Inderscience Publishers

Dissolved organic matter and microbial food web interactions in the marine environment: the case of the Adriatic Sea

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The sources, characteristics and fate of the dissolved organic matter (DOM) in marine ecosystems are reviewed, with particular emphasis on processes relevant to the northern Adriatic Sea. This semi-enclosed basin receives large riverine discharges that strongly affect its trophic dynamics. The high organic load, which results from both autochtonous and allochtonous sources, is responsible for anoxia and massive aggregate formation. The general characteristics of the microbial food web and its role in the cycling of carbon are critically evaluated. Factors affecting DOM uptake by bacteria, including DOM diagenesis and molecular size, nutrient availability, the effect of temperature and the abiotic alterations of DOM, are discussed. Possible causes for DOM seasonality are suggested. A restricted bacterial uptake due to scarce inorganic phosphorus availability, along with strong allochtonous inputs of refractory compounds and strong water stratification in summer, appear to be the most important factors. Finally, the distribution of organic carbon between dissolved and colloidal components and the role of colloids in the aggregation phenomena in marine systems are briefly outlined, and hypotheses for the formation of macroaggregates in the northern Adriatic are reviewed.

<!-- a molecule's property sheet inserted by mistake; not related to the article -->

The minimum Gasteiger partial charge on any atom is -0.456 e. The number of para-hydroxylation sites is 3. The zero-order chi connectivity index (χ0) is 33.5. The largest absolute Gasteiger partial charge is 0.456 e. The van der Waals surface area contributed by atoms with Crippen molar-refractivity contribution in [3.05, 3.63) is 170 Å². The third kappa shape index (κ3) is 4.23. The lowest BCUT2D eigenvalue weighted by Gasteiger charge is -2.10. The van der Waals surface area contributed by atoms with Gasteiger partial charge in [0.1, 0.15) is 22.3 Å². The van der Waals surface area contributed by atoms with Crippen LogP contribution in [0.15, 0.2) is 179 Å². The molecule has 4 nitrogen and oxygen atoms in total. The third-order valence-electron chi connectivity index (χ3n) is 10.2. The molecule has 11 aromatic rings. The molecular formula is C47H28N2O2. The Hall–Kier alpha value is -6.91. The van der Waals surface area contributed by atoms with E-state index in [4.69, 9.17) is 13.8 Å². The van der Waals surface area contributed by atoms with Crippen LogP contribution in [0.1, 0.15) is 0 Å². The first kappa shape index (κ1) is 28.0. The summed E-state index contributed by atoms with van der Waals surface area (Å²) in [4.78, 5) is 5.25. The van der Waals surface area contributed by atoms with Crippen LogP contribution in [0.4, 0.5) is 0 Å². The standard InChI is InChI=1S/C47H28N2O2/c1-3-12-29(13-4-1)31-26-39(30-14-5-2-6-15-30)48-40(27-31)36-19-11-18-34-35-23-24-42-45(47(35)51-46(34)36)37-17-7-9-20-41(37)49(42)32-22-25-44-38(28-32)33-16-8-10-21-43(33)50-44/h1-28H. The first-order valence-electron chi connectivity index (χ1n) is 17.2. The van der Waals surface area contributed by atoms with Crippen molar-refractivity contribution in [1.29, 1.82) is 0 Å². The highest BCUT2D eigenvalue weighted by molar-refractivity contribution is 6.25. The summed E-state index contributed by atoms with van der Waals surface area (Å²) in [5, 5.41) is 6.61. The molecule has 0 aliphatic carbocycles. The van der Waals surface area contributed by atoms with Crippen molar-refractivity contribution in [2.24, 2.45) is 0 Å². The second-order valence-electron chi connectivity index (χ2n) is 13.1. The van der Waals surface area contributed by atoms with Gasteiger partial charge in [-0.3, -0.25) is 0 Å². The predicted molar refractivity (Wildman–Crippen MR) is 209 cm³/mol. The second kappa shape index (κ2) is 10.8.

Keywords: Adriatic Sea, dissolved organic matter, microbial food webs

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